grew up with war games. From our early Avalon Hill games, from playing Jutland with my dad in a living room with all furniture removed, from summer games with my friends: Africa Corps, Midway, Panzerblitz. I owned probably a hundred games and played them all. But I fondly remember my father, before going on a nine-month cruise to Vietnam, purchasing two Napoleonic armies made of lead figures, one English (for me) and one French (for him). And during this time, we painted them up.
When all is said and done, we probable spent more prep time than play time on this – we probably only played a dozen or so games (I can still remember one our our last games where my infantry pressed him on his right, his cavalry attempted to cross along his front to relieve, and I slaughtered then with well-placed artillery (that also, on a bounce, removed one of this guns from play). (and perhaps, I suspect, that’s why it was the last game – I never beat the old man at much, but I did beat him here and once in Panzerblitz and we never played either again).
I also remember, as a kid, reading a Believe it or not column that said something like “H.G. Wells, famed writer, actually played with toy soldiers”. Even then I loved H.G. – War of the Worlds was one of my favorite books of all times. So what was that about?
I managed to find out sometime later when I found the remarkable Little Wars, a book that explains (in 1913) how to play wargames on a nursery room floor with toy soldiers and little rifled cannons. It seems that H.G. and his acquaintance found these articles and began playing. As the story proceeds, you can sense the games that take place, how the rules develop as they resolve unsatisfactory conclusions until, finally, they have a game worthy of play. H.G. is unabashedly boastful here, even transforming himself (humorously) from ink-stained writer to be-scarred warrior, to explain in detail the Battle of Hooks Farm (which, of course, he won handily). The original work even comes with photographs to follow the action as his opponent blunders and H.G. slaughters him on the slope below the hill.
Of course, I’ve long noted how fabulously H.G. wrote, and Little Wars was no exception. You could hear his enthusiasm for his creation, sense he and his fellows setting aside straw hats and laying across the floor to better sight a gun on a rival regiment. It’s nothing short of a pure delight. Well worth the read!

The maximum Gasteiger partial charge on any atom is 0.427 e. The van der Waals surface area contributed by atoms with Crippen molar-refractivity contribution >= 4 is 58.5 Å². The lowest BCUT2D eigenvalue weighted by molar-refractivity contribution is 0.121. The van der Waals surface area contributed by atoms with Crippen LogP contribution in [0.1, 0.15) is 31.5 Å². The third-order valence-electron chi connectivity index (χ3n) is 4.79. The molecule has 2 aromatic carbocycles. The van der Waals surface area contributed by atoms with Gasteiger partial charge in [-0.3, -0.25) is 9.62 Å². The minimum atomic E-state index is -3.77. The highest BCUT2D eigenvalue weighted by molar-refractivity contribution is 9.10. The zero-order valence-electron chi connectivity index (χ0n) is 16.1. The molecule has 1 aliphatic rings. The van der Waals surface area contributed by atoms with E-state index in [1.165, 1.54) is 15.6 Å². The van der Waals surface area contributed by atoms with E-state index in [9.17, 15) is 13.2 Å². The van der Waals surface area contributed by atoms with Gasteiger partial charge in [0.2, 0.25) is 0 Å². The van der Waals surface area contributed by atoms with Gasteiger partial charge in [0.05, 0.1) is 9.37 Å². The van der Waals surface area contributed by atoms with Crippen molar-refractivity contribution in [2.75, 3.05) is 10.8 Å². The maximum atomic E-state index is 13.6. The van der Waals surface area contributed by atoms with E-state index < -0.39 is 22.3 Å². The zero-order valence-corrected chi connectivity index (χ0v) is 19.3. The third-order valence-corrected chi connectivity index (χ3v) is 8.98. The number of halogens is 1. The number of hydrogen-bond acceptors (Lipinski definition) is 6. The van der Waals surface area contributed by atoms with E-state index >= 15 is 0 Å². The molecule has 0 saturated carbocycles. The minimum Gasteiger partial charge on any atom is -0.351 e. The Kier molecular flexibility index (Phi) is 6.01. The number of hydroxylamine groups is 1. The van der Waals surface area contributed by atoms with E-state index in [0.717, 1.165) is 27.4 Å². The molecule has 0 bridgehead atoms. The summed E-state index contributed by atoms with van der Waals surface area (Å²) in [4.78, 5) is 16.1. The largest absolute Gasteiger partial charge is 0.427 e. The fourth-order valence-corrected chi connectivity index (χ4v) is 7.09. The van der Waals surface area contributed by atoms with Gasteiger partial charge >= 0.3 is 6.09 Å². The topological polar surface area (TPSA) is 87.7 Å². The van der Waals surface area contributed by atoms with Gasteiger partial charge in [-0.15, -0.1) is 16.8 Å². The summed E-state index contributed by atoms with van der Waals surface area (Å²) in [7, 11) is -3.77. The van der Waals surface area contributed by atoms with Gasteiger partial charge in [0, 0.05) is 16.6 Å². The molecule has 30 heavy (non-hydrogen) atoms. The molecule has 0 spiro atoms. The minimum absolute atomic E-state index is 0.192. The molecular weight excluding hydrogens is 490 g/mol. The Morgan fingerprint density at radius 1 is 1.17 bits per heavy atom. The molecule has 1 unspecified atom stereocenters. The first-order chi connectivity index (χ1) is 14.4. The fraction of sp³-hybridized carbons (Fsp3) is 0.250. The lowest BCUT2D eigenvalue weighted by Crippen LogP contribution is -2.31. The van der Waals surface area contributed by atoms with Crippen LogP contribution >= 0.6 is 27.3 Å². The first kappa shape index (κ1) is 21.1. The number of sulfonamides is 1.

And in this case, I didn’t have to read it. During a slow eyeball-audit at work (just scanning long lines of columns) I listened to the Gutenberg version. It was a very enjoyable listen, produced by Mark Smith whose solid voice carried it quite capably across the finish line, He captured the cadence of the piece perfectly, nether mocking nor over-stating it, just reading with a small smile the lead-solder battles from a century ago.
Anyway, every enjoyable. You can get the audio version HERE, in a number of formats. And, for you folks who’d rather read it, you’ll find it HERE. Either way, its a short and very enjoyable look at a man and the hobby he develops.
Post-review note – I forgot to add this. It was interesting to follow Well’s account of some of their rules developments, how they found it unsatisfactory where solders could hide behind encyclopedias (which originally served as hills) and hide from fire, and how their battles would quickly become stalemates. Of course, I listened to this with a pang of sadness, knowing that what he despised in the game was about to begin (a year later) when the Great War erupted. They might as well have played this version of trench warfare with every man and gun secured behind redoubts of books, not a piece to be seen, and the calvary left in its box.
I wonder if they ever did play this scenario in later years. Just to see…